Dropshippers and Dropshipping explained!
What is Dropshipping and what are the positives and negatives for DropShippers, also what to look for in a good Dropshipper?
In its simplest terms it is the process by which a supplier will deliver a retailers order directly to the customer, rather than sending it to the retailer. The retailer would supply the customer's delivery details to the supplier, they would then
handle the packing and shipping, the supplier would then charge the retailer for the delivery charge.
The process itself is very staright forward, but not all dropshippers operate the same dropshipping service, as there are different types and numerous options available. We will explain the different types and the most common options employed.
There are also many positives to using Dropshippers, but of course there are negatives and we will discuss those also.
- The retailer does not need to hold physical stock (other than display stock if they are a Bricks and Mortar retailer).
- Ability for online retailers to display an unlimited range of products.
- Supplier handles packing and despatch, so clear time saving.
- The supplier will generally be responsible for lost orders and orders arriving damaged, may also handle returns directly (depending on their Terms).
- Dropshippers will usually supply their products data in a data feed, the feeds are normally updated by them on a daily basis, making it easy to keep your website data accurate.
- The retailer does not have direct control over stock, they are reliant on the Dropshippers data feed being accurate, to avoid customers being able to order products that are no longer available.
- The retailer must ensure that their systems consume the Dropshippers data feeds at least daily, to avoid stock and reputation issues.
- Because the retailer is not holding the stock, any customer product queries need to forward to the Dropshipper, they will need to respond to you before you can reply to the customer query.
Blind Dropshipping is where the Dropshipper takes measures to hide the fact that they have despatched the order, the customer is not aware that the order came from a Dropshipper. Blind shipping is achieved using various methods:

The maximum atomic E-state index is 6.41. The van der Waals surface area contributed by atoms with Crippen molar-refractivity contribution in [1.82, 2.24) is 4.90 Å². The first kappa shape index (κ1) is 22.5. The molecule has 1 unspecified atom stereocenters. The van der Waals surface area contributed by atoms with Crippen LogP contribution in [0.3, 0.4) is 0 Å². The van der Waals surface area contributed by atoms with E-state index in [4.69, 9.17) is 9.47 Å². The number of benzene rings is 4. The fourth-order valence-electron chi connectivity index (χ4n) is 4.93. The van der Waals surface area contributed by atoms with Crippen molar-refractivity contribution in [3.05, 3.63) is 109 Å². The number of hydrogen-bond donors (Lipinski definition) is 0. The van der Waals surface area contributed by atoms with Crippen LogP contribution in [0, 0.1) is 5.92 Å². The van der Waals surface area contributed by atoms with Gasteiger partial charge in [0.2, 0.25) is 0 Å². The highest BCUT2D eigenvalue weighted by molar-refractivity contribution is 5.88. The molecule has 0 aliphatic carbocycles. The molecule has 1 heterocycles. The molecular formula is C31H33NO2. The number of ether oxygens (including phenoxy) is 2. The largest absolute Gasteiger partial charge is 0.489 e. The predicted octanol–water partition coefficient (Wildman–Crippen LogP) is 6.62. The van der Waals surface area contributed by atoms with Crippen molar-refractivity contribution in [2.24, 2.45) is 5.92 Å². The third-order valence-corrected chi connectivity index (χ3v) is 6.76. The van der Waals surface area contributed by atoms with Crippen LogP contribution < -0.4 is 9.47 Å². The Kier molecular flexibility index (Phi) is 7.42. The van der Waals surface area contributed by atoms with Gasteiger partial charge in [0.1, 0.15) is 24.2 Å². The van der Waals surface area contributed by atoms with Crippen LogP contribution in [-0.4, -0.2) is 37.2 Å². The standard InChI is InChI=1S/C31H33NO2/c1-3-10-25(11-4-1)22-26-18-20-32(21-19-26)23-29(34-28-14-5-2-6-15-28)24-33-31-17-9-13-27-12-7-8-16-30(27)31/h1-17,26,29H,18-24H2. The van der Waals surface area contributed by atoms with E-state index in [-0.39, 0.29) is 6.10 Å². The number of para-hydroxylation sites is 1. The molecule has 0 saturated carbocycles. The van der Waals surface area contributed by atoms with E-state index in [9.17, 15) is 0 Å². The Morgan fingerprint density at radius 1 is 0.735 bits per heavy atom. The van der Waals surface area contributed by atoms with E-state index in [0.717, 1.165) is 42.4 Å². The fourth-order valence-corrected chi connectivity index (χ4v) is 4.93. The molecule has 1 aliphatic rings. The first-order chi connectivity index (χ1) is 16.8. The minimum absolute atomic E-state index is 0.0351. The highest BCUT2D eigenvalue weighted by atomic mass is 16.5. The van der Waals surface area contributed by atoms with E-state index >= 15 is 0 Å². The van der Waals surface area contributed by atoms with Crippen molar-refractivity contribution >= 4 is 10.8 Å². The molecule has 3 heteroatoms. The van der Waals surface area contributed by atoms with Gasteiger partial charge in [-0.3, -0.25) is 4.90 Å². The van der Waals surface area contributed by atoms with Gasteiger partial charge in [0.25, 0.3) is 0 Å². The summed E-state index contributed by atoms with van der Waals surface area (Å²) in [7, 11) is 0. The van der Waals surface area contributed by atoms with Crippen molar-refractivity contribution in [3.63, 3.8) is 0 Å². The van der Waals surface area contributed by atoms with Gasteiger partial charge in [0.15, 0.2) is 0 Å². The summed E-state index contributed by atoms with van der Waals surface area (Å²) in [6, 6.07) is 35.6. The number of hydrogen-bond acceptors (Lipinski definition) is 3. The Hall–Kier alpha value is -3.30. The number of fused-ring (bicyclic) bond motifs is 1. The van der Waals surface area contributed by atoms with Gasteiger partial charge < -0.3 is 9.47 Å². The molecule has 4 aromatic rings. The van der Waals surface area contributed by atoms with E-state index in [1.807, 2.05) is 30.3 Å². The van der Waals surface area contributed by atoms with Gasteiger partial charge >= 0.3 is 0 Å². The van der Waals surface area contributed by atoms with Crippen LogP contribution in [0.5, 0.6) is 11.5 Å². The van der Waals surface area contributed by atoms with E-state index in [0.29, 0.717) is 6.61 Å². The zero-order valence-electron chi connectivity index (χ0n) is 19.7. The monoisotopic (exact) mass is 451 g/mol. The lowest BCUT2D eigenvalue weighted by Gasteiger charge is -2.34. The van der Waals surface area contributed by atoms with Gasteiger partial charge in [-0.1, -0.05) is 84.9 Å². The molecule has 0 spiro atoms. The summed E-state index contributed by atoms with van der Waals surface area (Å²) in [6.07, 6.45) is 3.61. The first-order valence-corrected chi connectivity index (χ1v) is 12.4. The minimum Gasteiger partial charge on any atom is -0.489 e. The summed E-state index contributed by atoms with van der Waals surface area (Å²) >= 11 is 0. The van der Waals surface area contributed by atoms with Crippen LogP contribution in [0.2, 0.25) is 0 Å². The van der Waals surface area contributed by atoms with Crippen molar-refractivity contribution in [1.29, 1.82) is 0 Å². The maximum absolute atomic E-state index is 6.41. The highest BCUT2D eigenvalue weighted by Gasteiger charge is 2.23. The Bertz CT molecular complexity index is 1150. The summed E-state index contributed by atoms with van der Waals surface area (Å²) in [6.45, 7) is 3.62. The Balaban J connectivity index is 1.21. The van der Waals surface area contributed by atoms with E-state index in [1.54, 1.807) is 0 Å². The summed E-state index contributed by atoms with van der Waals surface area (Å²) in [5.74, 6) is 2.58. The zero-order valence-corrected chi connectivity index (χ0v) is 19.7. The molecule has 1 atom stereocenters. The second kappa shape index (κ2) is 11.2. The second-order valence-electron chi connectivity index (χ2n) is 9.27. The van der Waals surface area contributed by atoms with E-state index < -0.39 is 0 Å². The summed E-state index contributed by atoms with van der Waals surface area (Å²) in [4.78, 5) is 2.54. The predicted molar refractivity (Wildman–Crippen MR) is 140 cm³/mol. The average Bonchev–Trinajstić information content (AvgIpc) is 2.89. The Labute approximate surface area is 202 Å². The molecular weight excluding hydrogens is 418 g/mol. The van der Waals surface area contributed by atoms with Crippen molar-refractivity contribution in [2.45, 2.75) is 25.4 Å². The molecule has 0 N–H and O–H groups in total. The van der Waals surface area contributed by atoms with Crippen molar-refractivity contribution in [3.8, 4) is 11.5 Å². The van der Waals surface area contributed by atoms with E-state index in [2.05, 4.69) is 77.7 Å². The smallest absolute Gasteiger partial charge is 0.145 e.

- The Dropshipper does not include any documentation in the parcel that refers to them instead of the retailer.
- Any parcel return address does not refer to the Dropshipper, or the address is disguised with a PO Box or similar.
- Any documentation included in the parcel are customised with the retailer details (if that service is available), and not refer to the Dropshipper in any way.
The Dropshipper should have the facility for their systems to provide notifications to update you with the status of orders being processed.
Notifications are usually email updates, but can also be a data feed, the notifications will indicate some of the following:
- Orders have been received.
- Any stock issues relating to the placed order.
- Confirmation that the order has been despatched, including the tracking number if applicable.
- Regular updates for orders with stock issues.
- Product updates for lines that go in or out of stock.
Dropshippers should provide data feeds that are updated at least daily, most will update at least every few hours. The feeds can be in many formats but the most common are CSV (text file) or XML (portable data format). Most new websites will allow the importation from data feeds; some will also handle the regular updates of the feeds in an automated fashion.
Profit Margins and Affiliates
Because the Dropshipper is taking responsibility for despatching the orders, that may be reflected in an increased product cost, as opposed to normal wholesale bulk ordering, if there is an increased cost it will impact on the profit margin.
If the Dropshipper operates an affiliate program, you may not be ordering from them at one price and then selling at another, you may be given a fixed or percentage amount for each item sold, you will need to take that into account when setting your selling price.
Sale of Goods Act
When using a Dropshipper there are two separate transactions, there is a retail sale between you and your customer, and a trade sale between you and your supplier. The retail sale between you and your customer is covered by the Sale of Goods Act, the trade sale between you and the supplier is not, it is covered by the suppliers Drophip terms and conditions, the Sale of Goods Act does not apply to trade sales.
Therefore although the Dropshipper is delivering the order to the customer, the responsibility to that customer is not transferred to the Dropshipper, the retailer is still responsible for that customer, the Dropshipper is simply despatching on the retailer's behalf.